Just tried watching Saturday Night Live - unwatchable! Totally biased, not funny and the Baldwin impersonation just can't get any worse. Sad— Donald J. Trump (@realDonaldTrump) December 4, 2016

...@realDonaldTrump Release your tax returns and I'll stop.Ha— ABFoundation (@ABFalecbaldwin) December 4, 2016

Trump did appear on “Saturday Night Live” in Nov. of 2015, but that was before Baldwin began performing his hilarious spoof of him.

Baldwin will host the show on Feb. 11.

Gospel singer Vicki Yohe apologizes for Trump posting

A gospel singer is apologizing to her fans after posting an image on her social media account suggesting that Jesus was returning to the White House under President Donald Trump.

Vicki Yohe, known for her song "Because of Who You Are," posted the meme on Instagram on Saturday, but then removed it after getting flooded with criticism from fans. She posted a note Monday on Facebook saying she did not mean to imply that former President Barack Obama was not a Christian. She wrote that she was wrong and regrets it.

Yohe, who is based in Baton Rouge, Louisiana, said in an interview Monday that she has a lot of black fans and she was insensitive to their feelings and she hopes they will forgive her.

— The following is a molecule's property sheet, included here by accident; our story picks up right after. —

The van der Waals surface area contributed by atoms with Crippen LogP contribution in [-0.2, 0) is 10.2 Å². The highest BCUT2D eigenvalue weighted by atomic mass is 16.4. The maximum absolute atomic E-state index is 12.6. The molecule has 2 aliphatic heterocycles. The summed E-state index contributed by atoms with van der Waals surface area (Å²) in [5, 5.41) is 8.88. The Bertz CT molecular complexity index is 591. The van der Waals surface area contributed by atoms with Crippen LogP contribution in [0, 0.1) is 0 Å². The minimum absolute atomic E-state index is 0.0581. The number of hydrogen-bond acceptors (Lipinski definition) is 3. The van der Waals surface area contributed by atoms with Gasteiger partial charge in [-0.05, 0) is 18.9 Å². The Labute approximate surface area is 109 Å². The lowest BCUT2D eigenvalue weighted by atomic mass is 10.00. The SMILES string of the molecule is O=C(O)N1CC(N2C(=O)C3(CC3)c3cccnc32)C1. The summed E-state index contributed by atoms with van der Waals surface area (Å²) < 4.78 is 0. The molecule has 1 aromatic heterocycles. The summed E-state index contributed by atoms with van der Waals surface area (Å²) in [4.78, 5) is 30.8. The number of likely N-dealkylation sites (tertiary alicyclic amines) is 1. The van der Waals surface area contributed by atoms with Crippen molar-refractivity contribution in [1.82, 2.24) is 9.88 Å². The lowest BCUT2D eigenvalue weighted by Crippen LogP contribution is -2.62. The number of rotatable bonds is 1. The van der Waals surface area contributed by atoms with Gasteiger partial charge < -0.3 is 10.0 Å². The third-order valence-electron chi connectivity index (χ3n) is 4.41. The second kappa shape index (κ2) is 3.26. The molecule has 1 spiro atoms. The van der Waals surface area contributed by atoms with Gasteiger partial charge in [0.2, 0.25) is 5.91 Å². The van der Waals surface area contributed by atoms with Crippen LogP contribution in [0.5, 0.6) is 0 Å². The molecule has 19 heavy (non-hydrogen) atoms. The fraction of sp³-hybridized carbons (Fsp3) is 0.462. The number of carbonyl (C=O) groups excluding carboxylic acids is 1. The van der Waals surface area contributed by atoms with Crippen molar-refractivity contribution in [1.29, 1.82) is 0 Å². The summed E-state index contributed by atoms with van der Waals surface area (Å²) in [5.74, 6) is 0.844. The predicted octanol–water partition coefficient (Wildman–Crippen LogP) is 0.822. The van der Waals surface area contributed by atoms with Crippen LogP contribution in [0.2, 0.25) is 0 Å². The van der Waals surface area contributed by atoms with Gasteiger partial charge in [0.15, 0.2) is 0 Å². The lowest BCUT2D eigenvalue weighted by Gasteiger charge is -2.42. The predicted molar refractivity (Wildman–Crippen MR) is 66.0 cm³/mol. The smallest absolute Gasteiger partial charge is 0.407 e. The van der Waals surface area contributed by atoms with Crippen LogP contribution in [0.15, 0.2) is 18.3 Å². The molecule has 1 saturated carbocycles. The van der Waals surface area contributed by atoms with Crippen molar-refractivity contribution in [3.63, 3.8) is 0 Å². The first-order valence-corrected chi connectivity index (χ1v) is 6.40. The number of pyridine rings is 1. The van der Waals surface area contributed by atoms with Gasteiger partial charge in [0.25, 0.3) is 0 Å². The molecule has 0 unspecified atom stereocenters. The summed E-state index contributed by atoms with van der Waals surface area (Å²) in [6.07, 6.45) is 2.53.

White House press secretary: 'Our intention is never to lie'

White House press secretary Sean Spicer told a roomful of reporters that "our intention is never to lie to you," although sometimes the Trump administration may "disagree with the facts."

Spicer's first full press briefing was closely watched Monday following a weekend statement about President Donald Trump's inauguration audience that included incorrect assertions. After White House counselor Kellyanne Conway received wide social media attention for her explanation that Spicer had presented "alternative facts," Monday's briefing was televised live on CNN, Fox News Channel, MSNBC and, for a time, even ABC.

Meanwhile, ABC announced that anchor David Muir would interview Trump for a one-hour prime-time special to air at 10 p.m. EST Wednesday.

Spicer tried to defuse tension by opening with a self-deprecating joke about his lack of popularity, and his 78-minute session was wide-ranging and mostly substantive. He corrected one disputed statement from Saturday, defended another and expressed some frustration regarding how the new Trump administration feels about its news coverage.

Asked for a pledge not to lie, Spicer assented, saying, "I believe we have to be honest with the American people." He said he had received incorrect information about Inauguration day ridership on the Washington Metro system when he initially claimed the system was used more Friday than for Barack Obama's 2013 inauguration.

"There are times when you tweet something out or write a story and you publish a correction," he said. "That doesn't mean you were trying to deceive readers or the American people, does it? I think we should be afforded the same opportunity."